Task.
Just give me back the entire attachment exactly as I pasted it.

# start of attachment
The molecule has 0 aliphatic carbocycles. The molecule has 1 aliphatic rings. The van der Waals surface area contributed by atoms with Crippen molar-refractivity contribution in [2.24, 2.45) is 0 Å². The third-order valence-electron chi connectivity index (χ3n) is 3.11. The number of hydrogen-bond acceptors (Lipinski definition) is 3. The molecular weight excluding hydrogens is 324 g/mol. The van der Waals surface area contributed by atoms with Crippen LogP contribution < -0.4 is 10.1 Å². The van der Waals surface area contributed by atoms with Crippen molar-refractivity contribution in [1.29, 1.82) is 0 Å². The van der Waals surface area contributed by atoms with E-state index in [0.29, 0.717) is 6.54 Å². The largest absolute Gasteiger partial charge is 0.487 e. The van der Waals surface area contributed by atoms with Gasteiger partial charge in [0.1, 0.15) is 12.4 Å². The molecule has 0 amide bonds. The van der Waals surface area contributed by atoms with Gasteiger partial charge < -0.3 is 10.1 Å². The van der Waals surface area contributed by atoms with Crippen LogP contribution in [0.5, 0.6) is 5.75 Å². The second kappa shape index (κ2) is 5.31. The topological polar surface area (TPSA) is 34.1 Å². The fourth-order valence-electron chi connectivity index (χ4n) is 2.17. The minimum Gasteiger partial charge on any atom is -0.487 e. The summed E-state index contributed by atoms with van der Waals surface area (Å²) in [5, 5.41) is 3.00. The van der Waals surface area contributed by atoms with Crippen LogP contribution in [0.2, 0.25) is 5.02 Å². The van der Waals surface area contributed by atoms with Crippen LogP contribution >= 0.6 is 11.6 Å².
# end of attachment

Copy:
The molecule has 0 aliphatic carbocycles. The molecule has 1 aliphatic rings. The van der Waals surface area contributed by atoms with Crippen molar-refractivity contribution in [2.24, 2.45) is 0 Å². The third-order valence-electron chi connectivity index (χ3n) is 3.11. The number of hydrogen-bond acceptors (Lipinski definition) is 3. The molecular weight excluding hydrogens is 324 g/mol. The van der Waals surface area contributed by atoms with Crippen LogP contribution < -0.4 is 10.1 Å². The van der Waals surface area contributed by atoms with Crippen molar-refractivity contribution in [1.29, 1.82) is 0 Å². The van der Waals surface area contributed by atoms with E-state index in [0.29, 0.717) is 6.54 Å². The largest absolute Gasteiger partial charge is 0.487 e. The van der Waals surface area contributed by atoms with Gasteiger partial charge in [0.1, 0.15) is 12.4 Å². The molecule has 0 amide bonds. The van der Waals surface area contributed by atoms with Gasteiger partial charge < -0.3 is 10.1 Å². The van der Waals surface area contributed by atoms with Crippen LogP contribution in [0.5, 0.6) is 5.75 Å². The second kappa shape index (κ2) is 5.31. The topological polar surface area (TPSA) is 34.1 Å². The fourth-order valence-electron chi connectivity index (χ4n) is 2.17. The minimum Gasteiger partial charge on any atom is -0.487 e. The summed E-state index contributed by atoms with van der Waals surface area (Å²) in [5, 5.41) is 3.00. The van der Waals surface area contributed by atoms with Crippen LogP contribution in [0.2, 0.25) is 5.02 Å². The van der Waals surface area contributed by atoms with Crippen LogP contribution >= 0.6 is 11.6 Å².